Electrons play an essential role in numerous physical phenomena, such as electricity, magnetism, chemistry and thermal conductivity, and they also participate in gravitational, electromagnetic and weak interactions. Since an electron has charge, it has a surrounding electric field, and if that electron is moving relative to an observer, said observer will observe it to generate a magnetic field. Electromagnetic fields produced from other sources will affect the motion of an electron according to the Lorentz force law. Electrons radiate or absorb energy in the form of photons when they are accelerated.Laboratory instruments are capable of trapping individual electrons as well as electron plasma by the use of electromagnetic fields. Special telescopes can detect electron plasma in outer space. Electrons are involved in many applications such as tribology or frictional charging, electrolysis, electrochemistry, battery technologies, electronics, welding, cathode-ray tubes, photoelectricity, photovoltaic solar panels, electron microscopes, radiation therapy, lasers, gaseous ionization detectors and particle accelerators.
Interactions involving electrons with other subatomic particles are of interest in fields such as chemistry and nuclear physics. The Coulomb force interaction between the positive protons within atomic nuclei and the negative electrons without, allows the composition of the two known as atoms. Ionization or differences in the proportions of negative electrons versus positive nuclei changes the binding energy of an atomic system. The exchange or sharing of the electrons between two or more atoms is the main cause of chemical bonding. In 1838, British natural philosopher Richard Laming first hypothesized the concept of an indivisible quantity of electric charge to explain the chemical properties of atoms. Irish physicist George Johnstone Stoney named this charge 'electron' in 1891, and J. J. Thomson and his team of British physicists identified it as a particle in 1897 during the cathode-ray tube experiment. Electrons can also participate in nuclear reactions, such as nucleosynthesis in stars, where they are known as beta particles. Electrons can be created through beta decay of radioactive isotopes and in high-energy collisions, for instance when cosmic rays enter the atmosphere. The antiparticle of the electron is called the positron; it is identical to the electron except that it carries electrical charge of the opposite sign. When an electron collides with a positron, both particles can be annihilated, producing gamma ray photons.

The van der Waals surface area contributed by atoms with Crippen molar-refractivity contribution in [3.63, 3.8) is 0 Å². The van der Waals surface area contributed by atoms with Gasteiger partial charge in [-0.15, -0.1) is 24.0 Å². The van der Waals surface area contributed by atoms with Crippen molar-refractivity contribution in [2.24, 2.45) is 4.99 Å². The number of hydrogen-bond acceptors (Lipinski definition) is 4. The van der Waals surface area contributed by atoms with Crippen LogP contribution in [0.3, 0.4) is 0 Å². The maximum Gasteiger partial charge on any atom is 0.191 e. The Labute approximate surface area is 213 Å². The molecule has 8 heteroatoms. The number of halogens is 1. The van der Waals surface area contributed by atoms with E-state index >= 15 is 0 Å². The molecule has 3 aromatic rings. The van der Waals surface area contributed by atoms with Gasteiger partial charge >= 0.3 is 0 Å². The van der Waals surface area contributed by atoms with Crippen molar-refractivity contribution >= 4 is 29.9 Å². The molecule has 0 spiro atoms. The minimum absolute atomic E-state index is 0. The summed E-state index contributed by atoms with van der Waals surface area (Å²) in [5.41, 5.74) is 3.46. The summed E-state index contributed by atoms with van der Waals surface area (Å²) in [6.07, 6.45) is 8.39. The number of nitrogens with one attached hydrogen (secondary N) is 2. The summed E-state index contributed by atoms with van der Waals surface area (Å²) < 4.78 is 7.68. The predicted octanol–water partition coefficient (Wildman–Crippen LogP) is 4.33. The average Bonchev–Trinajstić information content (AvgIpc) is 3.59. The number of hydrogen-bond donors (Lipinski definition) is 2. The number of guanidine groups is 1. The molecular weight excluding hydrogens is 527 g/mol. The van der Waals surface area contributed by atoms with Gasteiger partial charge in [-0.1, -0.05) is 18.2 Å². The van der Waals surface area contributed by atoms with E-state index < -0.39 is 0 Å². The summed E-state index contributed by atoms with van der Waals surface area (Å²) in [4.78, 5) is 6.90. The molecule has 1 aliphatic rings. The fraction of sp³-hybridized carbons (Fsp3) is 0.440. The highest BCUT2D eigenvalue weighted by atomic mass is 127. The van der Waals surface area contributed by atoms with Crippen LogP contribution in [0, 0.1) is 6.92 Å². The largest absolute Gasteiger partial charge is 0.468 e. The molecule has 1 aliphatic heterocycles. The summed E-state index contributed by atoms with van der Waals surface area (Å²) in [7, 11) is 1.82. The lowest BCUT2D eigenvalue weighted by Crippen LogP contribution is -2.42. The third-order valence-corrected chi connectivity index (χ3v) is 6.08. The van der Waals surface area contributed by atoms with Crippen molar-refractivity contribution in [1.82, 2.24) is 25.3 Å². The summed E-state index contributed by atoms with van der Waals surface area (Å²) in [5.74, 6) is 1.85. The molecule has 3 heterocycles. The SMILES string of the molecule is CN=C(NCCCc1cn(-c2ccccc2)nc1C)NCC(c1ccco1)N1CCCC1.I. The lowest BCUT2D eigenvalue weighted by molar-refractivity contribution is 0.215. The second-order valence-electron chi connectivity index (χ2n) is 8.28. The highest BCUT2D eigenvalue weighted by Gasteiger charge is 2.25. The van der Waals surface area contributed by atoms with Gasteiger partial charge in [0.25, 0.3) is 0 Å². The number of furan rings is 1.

In the Standard Model of particle physics, electrons belong to the group of subatomic particles called leptons, which are believed to be fundamental or elementary particles. Electrons have the lowest mass of any charged lepton (or electrically charged particle of any type) and belong to the first-generation of fundamental particles. The second and third generation contain charged leptons, the muon and the tau, which are identical to the electron in charge, spin and interactions, but are more massive. Leptons differ from the other basic constituent of matter, the quarks, by their lack of strong interaction. All members of the lepton group are fermions, because they all have half-odd integer spin; the electron has spin 1/2.
The apparent paradox in classical physics of a point particle electron having intrinsic angular momentum and magnetic moment can be explained by the formation of virtual photons in the electric field generated by the electron. These photons can heuristically be thought of as causing the electron to shift about in a jittery fashion (known as zitterbewegung), which results in a net circular motion with precession. This motion produces both the spin and the magnetic moment of the electron. In atoms, this creation of virtual photons explains the Lamb shift observed in spectral lines. The Compton Wavelength shows that near elementary particles such as the electron, the uncertainty of the energy allows for the creation of virtual particles near the electron. This wavelength explains the "static" of virtual particles around elementary particles at a close distance.
At the end of its lifetime, a star with more than about 20 solar masses can undergo gravitational collapse to form a black hole. According to classical physics, these massive stellar objects exert a gravitational attraction that is strong enough to prevent anything, even electromagnetic radiation, from escaping past the Schwarzschild radius. However, quantum mechanical effects are believed to potentially allow the emission of Hawking radiation at this distance. Electrons (and positrons) are thought to be created at the event horizon of these stellar remnants.